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Wednesday, June 19, 2024


Local Teacher Gets First Book Deal

Julia Mills

By Karen Knight

COURT HOUSE – Feeling incredibly lucky to have an opportunity to write a book, Court House resident and elementary school teacher Julia Mills is hoping her first book becomes a childhood favorite.
Author and illustrator of “I am Stuck,” Mills said the story is a picture book for young readers about a turtle who gets stuck on his back.
“It’s funny and silly, but also has a message about being a good friend,” said Mills, a kindergarten art teacher and STEAM (Science, Technology, Engineering, Art and Math) teacher at Lower Township Elementary Memorial School. “I love integrating picture books into my curriculum. As a teacher, I see a need for books that not only make kids laugh, but also make them think about how we deal with problems in life.”
Mills was quarantined at home earlier this year because of Covid exposure and was feeling “a bit frustrated.”
“I wasn’t sick, but I was teaching from home at the time and incorporated a lot of picture books into my curriculum because that could be done in person or virtually,” she said. “I knew I could pick a book and make a project with it. I learned the kids really liked funny stories.”
“At the same time, I was trying to write down a story idea every day but was out of ideas,” Mills added, “so I just wrote the word ‘stuck.’ Then, I doodled an upside-down turtle in the letter ‘U,’ and the idea was born. My first question to myself was, ‘how does he get unstuck?’”
Although Mills has worked as a freelance illustrator for the past five years, this is the first picture book she has illustrated and written. It should be available in Spring 2023 from Clarion, “wherever books are sold,” she said.
She also will be working on a second, yet untitled, picture book for release in 2024.
Mills wanted to be an illustrator since “she could hold a pencil,” she recalled. She attended Middle Township schools and pursued illustration in college, but ended up changing her focus to fine art. After college, she studied classical oil painting in an atelier and earned a Master of Fine Arts in Visual Art.
“I showed original paintings and pastels in galleries, but came to realize that my passion was in making art for children,” she said. “I got my art teaching certificate and simultaneously returned to my first love of illustration. I feel incredibly lucky to have the opportunity to create a book. My biggest hope is that someday, my book is a child’s ‘favorite book.’”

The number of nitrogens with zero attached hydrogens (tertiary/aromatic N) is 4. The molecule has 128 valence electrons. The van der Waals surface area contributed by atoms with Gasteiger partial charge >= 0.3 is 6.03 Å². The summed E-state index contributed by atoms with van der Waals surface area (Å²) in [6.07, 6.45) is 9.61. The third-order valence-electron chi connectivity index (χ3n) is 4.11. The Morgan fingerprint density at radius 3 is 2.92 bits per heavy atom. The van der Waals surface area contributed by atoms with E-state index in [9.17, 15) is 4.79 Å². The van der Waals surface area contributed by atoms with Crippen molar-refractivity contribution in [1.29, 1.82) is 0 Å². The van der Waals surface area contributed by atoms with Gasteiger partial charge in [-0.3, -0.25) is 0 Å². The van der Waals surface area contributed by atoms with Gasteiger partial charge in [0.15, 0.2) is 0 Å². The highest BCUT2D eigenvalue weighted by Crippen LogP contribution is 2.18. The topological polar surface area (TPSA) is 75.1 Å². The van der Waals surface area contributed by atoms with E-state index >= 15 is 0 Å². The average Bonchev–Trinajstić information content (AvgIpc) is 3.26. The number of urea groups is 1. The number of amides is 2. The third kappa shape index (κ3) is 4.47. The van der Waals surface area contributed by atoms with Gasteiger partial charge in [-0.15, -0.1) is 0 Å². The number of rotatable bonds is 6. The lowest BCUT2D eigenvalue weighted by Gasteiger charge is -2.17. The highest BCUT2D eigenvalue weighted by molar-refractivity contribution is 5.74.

The process of writing the book and finding a publisher was different from what Mills expected.
“I always thought I would get into books as an illustrator, since that was my strength,” she said. “I hadn’t done much writing.”
“There was a professional group from North Jersey who met in person, but because of the pandemic were meeting online,” she continued. “My friend invited me to join, and I shared with them my first book. While they liked it because it was funny and sweet, it didn’t grab them like it should.”
As the mother of two children, ages 7 and 10, Mills has a built-in audience to test her ideas.
“I always would read them books, and my son has a really good sense of humor,” she noted. “I think that if I can make him laugh, it passes the test.”
When she wrote the first drafts of her soon-to-be-published book, it made her son laugh, and the professional group said, “This was it. This was the book.”
“It was written in January, and I workshopped it for several weeks with my critique group,” she said. “I then pitched the book during a Twitter Pitch event (where writers try to get ‘likes’ from industry professionals), which led to me working with my agent, Rebecca Sherman, at Writers House, a literary agency. From there, the book went out on submission, and we signed the contract in July. It was a bit of a whirlwind for me, but I’m thrilled to get working.”
Now, Mills will edit her manuscript and create final art before submitting it to her publisher by January 2022. A year later, the book should be published.
“It really does take a year to publish a book,” she said. “I am really excited about it. I think kids will laugh, and adults will get the feeling behind it. Everyone knows what it feels like to be stuck, and this tells the story of how to be there for a friend without fixing the problem for them.”
To contact Karen Knight, email

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